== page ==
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Screen-Test-Refer to Prevent Type 2 Diabetes: How Health Care Teams Can Help

In the second of the Comagine Health series spotlighting the National Diabetes Prevention Program (National DPP) in observance of National Diabetes Month, we'll talk about what health care teams can do to prevent type 2 diabetes. 

Referring patients to a CDC-recognized lifestyle change program helps reinforce the advice you already provide on the importance of health eating and exercise. Because CDC-recognized lifestyle change programs use a research-based curriculum and trained coaches, you can trust that your patients are receiving evidence-based information about weight loss, healthy eating, exercise and other important lifestyle changes. Once they’ve enrolled in the program, you may even find that your patients' increased knowledge saves you time during office visits.

The CDC supports the National DPP lifestyle change program because research shows it works. A randomized, controlled clinical trial showed that completing this program reduced program participants’ chances of developing type 2 diabetes by 58% compared to placebo (71% for individuals aged 60 and older), nearly twice as much as the reduction among the group taking metformin (31%).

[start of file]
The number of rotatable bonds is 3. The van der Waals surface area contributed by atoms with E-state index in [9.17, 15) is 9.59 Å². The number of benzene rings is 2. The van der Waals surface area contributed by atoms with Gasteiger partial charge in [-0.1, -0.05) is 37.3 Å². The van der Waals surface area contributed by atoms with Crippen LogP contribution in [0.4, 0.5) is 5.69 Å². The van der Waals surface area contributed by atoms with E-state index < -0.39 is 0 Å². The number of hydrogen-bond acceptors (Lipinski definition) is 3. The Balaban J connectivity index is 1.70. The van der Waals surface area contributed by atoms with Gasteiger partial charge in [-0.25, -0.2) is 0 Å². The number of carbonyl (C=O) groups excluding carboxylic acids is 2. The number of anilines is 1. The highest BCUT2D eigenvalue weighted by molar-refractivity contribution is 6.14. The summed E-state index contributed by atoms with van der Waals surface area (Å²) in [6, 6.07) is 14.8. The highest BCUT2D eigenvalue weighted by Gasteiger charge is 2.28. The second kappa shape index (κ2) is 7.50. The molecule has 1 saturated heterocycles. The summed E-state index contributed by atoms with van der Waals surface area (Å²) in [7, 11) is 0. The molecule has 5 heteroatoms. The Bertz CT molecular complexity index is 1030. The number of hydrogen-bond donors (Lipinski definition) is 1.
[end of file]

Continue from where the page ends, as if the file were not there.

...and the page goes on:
The program focuses on lifelong changes to certain habits and behaviors, which helps participants maintain healthy improvements over time. A 10-year follow-up study showed that participants were still one-third less likely to develop type 2 diabetes a decade later than individuals who took a placebo. Those who did develop type 2 diabetes delayed the onset by about four years.

So what can health care teams do to promote this program?

If you have questions or would like assistance supporting your patients to prevent type 2 diabetes, please contact us at

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